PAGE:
Hereditary or inborn metabolic disorders may cause unconjugated or conjugated hyperbilirubinemia (see Overview of bilirubin metabolism Overview of bilirubin metabolism The liver is a metabolically complex organ. Hepatocytes (liver parenchymal cells) perform the liver’s metabolic functions: Formation and excretion of bile as a component of bilirubin metabolism... read more ).
Unconjugated hyperbilirubinemia: Crigler-Najjar syndrome, Gilbert syndrome, and primary shunt hyperbilirubinemia
Conjugated hyperbilirubinemia: Dubin-Johnson syndrome and Rotor syndrome
(See also Liver Structure and Function Liver Structure and Function The liver is a metabolically complex organ. Hepatocytes (liver parenchymal cells) perform the liver’s metabolic functions: Formation and excretion of bile as a component of bilirubin metabolism... read more and Evaluation of the Patient with a Liver Disorder Evaluation of the Patient With a Liver Disorder History and physical examination often suggest a cause of potential liver disorders and narrow the scope of testing for hepatic and biliary disorders. Various symptoms may develop, but few are... read more .)
This rare inherited liver disorder is caused by deficiency of the enzyme glucuronyl transferase (UGT1A1), which catalyzes the conjugation of bilirubin (mainly to bilirubin diglucuronide) to render bilirubin water soluble. Various defects in the gene coding for the enzyme cause complete (type 1) or partial (type 2) inactivation of the enzyme.
Patients with autosomal recessive type I (complete) disease have severe unconjugated hyperbilirubinemia typically beginning shortly after birth. They usually die of kernicterus Kernicterus Kernicterus is brain damage caused by unconjugated bilirubin deposition in basal ganglia and brain stem nuclei. Normally, bilirubin bound to serum albumin stays in the intravascular space. However... read more by age 1 year but may survive into adulthood. Treatment may include phototherapy and liver transplantation Liver Transplantation Liver transplantation is the 2nd most common type of solid organ transplantation. (See also Overview of Transplantation.) Indications for liver transplantation include Cirrhosis (70% of transplantations... read more .
Patients with autosomal recessive type II (partial) disease (which has variable penetrance) often have less severe unconjugated hyperbilirubinemia (< 20 mg/dL [< 342 micromol/L]) and usually live into adulthood without neurologic damage. Phenobarbital 1.5 to 2 mg/kg orally 3 times/day, which induces the partially deficient glucuronyl transferase, may be effective.
Dubin-Johnson Syndrome and Rotor Syndrome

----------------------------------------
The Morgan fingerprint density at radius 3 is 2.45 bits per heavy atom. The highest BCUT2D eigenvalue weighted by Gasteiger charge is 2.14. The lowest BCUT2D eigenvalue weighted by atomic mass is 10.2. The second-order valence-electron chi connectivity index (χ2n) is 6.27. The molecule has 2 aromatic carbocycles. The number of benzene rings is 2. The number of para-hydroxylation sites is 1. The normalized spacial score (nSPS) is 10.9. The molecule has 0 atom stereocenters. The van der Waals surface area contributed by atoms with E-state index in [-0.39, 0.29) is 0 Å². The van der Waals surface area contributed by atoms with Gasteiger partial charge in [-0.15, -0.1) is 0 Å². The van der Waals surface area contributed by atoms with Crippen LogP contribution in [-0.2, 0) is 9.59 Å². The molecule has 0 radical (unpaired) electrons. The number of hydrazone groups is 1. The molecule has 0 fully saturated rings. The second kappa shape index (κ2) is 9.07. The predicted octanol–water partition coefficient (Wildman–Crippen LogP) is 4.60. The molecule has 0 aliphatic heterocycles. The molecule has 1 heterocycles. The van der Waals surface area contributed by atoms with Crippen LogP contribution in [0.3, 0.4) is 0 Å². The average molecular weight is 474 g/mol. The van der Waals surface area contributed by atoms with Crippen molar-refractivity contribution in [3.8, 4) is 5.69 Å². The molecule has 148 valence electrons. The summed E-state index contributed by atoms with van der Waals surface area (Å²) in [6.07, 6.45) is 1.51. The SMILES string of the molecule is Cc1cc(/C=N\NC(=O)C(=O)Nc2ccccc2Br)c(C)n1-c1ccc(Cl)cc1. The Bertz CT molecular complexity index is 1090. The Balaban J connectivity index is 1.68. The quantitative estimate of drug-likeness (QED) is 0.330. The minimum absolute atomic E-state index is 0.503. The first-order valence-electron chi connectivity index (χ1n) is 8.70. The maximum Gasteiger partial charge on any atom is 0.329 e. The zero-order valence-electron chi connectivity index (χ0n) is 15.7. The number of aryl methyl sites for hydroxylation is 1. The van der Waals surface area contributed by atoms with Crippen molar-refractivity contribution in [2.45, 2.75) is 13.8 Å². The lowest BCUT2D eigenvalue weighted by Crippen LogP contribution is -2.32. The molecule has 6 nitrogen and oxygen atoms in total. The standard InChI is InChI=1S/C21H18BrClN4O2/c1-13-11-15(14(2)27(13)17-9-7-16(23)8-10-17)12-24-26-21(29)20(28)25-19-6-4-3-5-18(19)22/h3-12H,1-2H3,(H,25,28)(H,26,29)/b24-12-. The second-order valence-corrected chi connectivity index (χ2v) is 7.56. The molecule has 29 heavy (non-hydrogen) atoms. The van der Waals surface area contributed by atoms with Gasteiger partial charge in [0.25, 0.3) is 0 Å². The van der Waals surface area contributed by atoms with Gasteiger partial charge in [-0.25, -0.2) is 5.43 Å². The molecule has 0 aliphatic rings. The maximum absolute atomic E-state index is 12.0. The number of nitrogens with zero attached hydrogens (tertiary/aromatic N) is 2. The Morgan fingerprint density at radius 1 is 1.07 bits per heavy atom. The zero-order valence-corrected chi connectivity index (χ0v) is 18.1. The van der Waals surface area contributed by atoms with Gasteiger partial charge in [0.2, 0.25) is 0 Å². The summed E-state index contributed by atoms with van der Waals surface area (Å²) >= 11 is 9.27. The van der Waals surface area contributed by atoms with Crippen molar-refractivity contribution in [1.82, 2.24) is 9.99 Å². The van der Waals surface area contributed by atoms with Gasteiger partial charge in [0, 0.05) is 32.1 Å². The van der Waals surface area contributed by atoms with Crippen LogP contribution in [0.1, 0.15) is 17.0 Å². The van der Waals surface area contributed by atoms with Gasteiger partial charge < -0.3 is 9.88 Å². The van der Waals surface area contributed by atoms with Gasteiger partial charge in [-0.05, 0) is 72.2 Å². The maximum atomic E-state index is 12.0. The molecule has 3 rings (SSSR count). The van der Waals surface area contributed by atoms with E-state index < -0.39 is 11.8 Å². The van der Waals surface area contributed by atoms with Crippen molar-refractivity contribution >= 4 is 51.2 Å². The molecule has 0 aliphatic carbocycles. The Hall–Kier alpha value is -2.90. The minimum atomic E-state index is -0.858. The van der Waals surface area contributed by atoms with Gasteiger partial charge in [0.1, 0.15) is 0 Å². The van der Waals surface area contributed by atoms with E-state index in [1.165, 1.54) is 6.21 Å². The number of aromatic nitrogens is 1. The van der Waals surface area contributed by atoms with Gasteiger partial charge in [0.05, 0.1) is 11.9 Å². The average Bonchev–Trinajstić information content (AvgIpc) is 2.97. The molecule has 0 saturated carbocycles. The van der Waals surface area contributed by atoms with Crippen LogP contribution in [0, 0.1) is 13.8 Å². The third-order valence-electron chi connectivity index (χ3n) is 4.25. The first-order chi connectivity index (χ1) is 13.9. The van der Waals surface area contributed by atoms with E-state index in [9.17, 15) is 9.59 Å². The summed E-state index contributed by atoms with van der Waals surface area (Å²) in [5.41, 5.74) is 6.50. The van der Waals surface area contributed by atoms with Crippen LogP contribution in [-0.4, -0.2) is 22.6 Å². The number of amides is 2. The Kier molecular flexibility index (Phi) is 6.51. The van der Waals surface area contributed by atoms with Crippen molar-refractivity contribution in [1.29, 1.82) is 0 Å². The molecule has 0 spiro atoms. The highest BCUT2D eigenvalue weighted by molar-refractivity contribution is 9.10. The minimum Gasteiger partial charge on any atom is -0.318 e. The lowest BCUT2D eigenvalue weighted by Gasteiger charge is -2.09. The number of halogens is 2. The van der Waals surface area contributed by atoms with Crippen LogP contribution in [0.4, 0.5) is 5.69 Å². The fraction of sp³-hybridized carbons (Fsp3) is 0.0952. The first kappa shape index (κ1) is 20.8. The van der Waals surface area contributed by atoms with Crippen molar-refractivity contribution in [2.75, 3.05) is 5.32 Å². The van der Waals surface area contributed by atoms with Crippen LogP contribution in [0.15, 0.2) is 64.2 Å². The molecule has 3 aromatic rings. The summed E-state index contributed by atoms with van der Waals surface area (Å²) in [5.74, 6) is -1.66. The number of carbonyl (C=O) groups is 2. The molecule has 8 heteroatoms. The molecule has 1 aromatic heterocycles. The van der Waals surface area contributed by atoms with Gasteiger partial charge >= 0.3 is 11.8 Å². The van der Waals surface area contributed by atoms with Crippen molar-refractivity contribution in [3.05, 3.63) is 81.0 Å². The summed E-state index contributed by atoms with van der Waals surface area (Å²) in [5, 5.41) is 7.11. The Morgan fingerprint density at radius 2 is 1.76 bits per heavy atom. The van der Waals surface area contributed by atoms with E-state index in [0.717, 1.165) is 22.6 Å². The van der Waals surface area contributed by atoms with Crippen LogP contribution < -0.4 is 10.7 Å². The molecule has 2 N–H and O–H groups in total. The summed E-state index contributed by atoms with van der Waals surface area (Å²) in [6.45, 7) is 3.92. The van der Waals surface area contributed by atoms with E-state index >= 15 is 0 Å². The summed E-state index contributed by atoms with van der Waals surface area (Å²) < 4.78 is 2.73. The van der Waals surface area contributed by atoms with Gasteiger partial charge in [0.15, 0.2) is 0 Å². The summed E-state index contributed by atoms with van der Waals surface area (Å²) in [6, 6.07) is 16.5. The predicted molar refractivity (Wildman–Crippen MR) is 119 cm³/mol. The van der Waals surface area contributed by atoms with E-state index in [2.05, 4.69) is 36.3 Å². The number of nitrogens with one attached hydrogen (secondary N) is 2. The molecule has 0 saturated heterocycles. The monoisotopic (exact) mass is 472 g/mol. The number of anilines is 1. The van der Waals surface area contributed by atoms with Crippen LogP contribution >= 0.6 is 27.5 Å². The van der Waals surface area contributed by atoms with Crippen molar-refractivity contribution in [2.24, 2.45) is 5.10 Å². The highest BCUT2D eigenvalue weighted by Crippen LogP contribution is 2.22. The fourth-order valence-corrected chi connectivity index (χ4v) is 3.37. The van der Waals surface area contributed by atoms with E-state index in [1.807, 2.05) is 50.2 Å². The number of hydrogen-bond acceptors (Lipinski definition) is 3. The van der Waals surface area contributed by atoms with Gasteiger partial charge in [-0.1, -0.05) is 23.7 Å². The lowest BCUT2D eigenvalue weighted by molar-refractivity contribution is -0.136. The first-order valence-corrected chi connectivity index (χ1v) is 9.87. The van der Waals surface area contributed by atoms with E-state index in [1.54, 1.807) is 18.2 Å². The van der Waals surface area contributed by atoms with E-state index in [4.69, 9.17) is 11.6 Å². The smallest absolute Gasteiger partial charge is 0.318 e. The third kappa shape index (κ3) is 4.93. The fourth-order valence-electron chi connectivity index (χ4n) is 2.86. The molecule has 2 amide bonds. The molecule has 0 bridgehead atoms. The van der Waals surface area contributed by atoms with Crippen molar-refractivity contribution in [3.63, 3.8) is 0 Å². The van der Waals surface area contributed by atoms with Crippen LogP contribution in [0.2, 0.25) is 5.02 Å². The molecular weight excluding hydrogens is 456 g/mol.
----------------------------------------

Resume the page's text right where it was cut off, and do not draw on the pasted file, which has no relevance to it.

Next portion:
Dubin-Johnson syndrome and Rotor syndrome cause conjugated hyperbilirubinemia, but without cholestasis, causing no symptoms or sequelae other than jaundice. Bilirubin may appear in the urine, in contrast to the unconjugated hyperbilirubinemia in Gilbert syndrome Gilbert Syndrome Hereditary or inborn metabolic disorders may cause unconjugated or conjugated hyperbilirubinemia (see Overview of bilirubin metabolism). Unconjugated hyperbilirubinemia: Crigler-Najjar syndrome... read more (which also causes no other symptoms), in which bilirubin is absent from the urine. Aminotransferase and alkaline phosphatase levels are usually normal. Treatment is unnecessary.
This rare autosomal recessive disorder involves impaired excretion of bilirubin glucuronides. It is usually diagnosed by liver biopsy Liver Biopsy Liver biopsy provides histologic information about liver structure and evidence of liver injury (type and degree, any fibrosis); this information can be essential not only to diagnosis but also... read more ; the liver is deeply pigmented as a result of an intracellular melanin-like substance but is otherwise histologically normal.
This rare disorder is clinically similar to Dubin-Johnson syndrome, but the liver is not pigmented, and other subtle metabolic differences are present.
Gilbert syndrome is a presumably lifelong disorder in which the only significant abnormality is asymptomatic, mild, unconjugated hyperbilirubinemia. It can be mistaken for chronic hepatitis or other liver disorders.
Gilbert syndrome may affect as many as 5% of people. Although family members may be affected, a clear genetic pattern is difficult to establish.
Pathogenesis may involve complex defects in the liver’s uptake of bilirubin. Glucuronyl transferase activity is low, though not as low as in Crigler-Najjar syndrome Crigler-Najjar Syndrome Hereditary or inborn metabolic disorders may cause unconjugated or conjugated hyperbilirubinemia (see Overview of bilirubin metabolism). Unconjugated hyperbilirubinemia: Crigler-Najjar syndrome... read more type II. In many patients, red blood cell destruction is also slightly accelerated, but this acceleration does not cause anemia or hyperbilirubinemia. Liver histology is normal.
Gilbert syndrome is most often detected in young adults serendipitously by finding an elevated bilirubin level, which usually fluctuates between 2 and 5 mg/dL (34 and 86 micromol/L) and tends to increase with fasting and other stresses.
Gilbert syndrome is differentiated from hepatitis by fractionation that shows predominantly unconjugated bilirubin, otherwise normal liver test results, and absence of urinary bilirubin. It is differentiated from hemolysis by the absence of anemia and reticulocytosis.
Treatment is unnecessary. Patients should be reassured that they do not have liver disease.
Primary Shunt Hyperbilirubinemia
This rare, familial, benign condition is characterized by overproduction of early-labeled bilirubin (bilirubin derived from ineffective erythropoiesis and nonhemoglobin heme rather than from normal red blood cell turnover).